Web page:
The computer system 100 presented herein is an example computing environment in accordance with an aspect. However, the non-limiting example of the computer system 100 is not strictly limited to being a computer system. For example, an aspect provides that the computer system 100 represents a type of data processing analysis that may be used in accordance with various aspects described herein. Moreover, other computing systems may also be implemented. Indeed, the spirit and scope of the present technology is not limited to any single data processing environment. Thus, in an aspect, one or more operations of various aspects of the present technology are controlled or implemented using computer-executable instructions, such as program modules, being executed by a computer. In one implementation, such program modules include routines, programs, objects, components and/or data structures that are configured to perform particular tasks or implement particular abstract data types. In addition, an aspect provides that one or more aspects of the present technology are implemented by utilizing one or more distributed computing environments, such as where tasks are performed by remote processing devices that are linked through a communications network, or such as where various program modules are located in both local and remote computer-storage media including memory-storage devices.

An illustrative diagram of a computer program product (i.e., storage device) embodying the present invention is depicted in FIG. 2. The computer program product is depicted as floppy disk 200 or an optical disk 202 such as a CD or DVD. However, as mentioned previously, the computer program product generally represents computer-readable instructions stored on any compatible non-transitory computer-readable medium. The term “instructions” as used with respect to this invention generally indicates a set of operations to be performed on a computer, and may represent pieces of a whole program or individual, separable, software modules. Non-limiting examples of “instruction” include computer program code (source or object code) and “hard-coded” electronics (i.e. computer operations coded into a computer chip). The “instruction” is stored on any non-transitory computer-readable medium, such as in the memory of a computer or on a floppy disk, a CD-ROM, and a flash drive. In either event, the instructions are encoded on a non-transitory computer-readable medium.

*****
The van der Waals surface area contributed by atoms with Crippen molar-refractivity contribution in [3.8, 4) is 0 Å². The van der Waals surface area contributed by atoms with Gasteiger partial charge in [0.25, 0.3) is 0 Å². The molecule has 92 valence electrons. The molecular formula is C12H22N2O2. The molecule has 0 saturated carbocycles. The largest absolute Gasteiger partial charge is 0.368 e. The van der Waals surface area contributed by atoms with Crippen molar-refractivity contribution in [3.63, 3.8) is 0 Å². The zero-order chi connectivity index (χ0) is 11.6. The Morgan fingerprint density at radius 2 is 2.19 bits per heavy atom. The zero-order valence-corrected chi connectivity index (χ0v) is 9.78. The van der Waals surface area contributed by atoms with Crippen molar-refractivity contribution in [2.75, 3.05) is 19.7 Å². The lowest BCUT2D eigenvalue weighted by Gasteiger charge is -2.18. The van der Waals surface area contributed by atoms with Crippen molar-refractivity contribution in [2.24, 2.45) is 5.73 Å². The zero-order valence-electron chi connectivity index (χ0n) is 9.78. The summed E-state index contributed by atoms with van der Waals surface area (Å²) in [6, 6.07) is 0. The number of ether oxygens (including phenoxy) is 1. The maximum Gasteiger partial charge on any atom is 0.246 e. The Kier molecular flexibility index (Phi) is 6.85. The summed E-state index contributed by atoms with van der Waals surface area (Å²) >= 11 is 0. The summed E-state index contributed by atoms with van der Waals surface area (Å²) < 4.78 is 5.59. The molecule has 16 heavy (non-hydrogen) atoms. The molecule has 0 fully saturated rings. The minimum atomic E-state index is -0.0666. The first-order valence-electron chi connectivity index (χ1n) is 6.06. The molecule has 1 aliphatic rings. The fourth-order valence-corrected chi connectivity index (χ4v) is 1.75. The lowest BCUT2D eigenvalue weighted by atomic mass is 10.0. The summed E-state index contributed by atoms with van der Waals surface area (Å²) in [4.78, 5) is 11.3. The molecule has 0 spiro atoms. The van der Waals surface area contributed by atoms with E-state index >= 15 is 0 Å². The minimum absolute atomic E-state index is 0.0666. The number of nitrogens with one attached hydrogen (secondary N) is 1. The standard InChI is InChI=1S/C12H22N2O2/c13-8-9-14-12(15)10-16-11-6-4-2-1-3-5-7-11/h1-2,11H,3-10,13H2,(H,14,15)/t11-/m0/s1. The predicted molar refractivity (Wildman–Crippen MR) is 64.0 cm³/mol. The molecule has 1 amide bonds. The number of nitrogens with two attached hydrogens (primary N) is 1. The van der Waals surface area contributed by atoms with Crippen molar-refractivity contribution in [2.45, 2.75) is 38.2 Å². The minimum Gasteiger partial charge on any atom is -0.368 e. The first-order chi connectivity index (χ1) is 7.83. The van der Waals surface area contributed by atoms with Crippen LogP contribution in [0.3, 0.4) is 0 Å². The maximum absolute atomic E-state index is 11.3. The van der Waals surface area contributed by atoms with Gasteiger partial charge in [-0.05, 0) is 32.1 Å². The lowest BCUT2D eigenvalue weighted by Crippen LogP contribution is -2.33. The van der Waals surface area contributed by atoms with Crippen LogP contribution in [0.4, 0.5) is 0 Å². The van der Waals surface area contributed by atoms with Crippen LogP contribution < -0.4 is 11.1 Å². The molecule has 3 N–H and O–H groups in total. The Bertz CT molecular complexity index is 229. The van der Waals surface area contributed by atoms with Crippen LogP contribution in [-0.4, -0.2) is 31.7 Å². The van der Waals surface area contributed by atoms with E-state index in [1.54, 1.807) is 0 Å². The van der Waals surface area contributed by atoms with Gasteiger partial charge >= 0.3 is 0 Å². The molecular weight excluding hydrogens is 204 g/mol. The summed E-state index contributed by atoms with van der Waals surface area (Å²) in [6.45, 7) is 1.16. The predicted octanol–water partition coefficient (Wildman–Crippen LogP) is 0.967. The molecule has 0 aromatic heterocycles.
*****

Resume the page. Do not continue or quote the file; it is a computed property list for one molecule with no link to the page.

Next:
(3) Introduction

This disclosure provides a system and method to exploit sensory prediction from ego-motion to detect moving obstacles and their velocity. To detect moving obstacles, the system predicts the sensory input (e.g., three-dimensional (3D) light detection and ranging (LIDAR) or two-dimensional (2D) camera) due to the ego-motion of the object (e.g., car, etc.). The ego-motion includes 3D velocity and 3D angular velocity. The predicted sensory input is compared with the actual sensory input at the corresponding time. When predicting 3D LIDAR input, the LIDAR input is projected onto the image plane. The difference between prediction and actual input provides image regions where objects moved relative to the background since only sensory input from a static scene deforms as predicted under ego-motion. On the extracted image regions, object recognition is performed to find the moving obstacles, such cars, pedestrians, etc. This recognition step eliminates artifacts in the sensory prediction. A unique aspect of the system is twofold: 1) using the self-motion estimate and LIDAR-to-camera projection to obtain an actionable prediction map (APM), and 2) using multiple APM history images for more reliable obstacle detection and recognition. The use of the LIDAR-to-camera projection eliminates the uncertainty in estimating the depth (or range) values from the sensor to objects, which is needed for accurate sensory prediction but very hard to achieve from a single camera sensor. Further, the APM history images are selectively combined over multiple frames and the final APM contains true detections of moving objects with less noise and ghost pixels.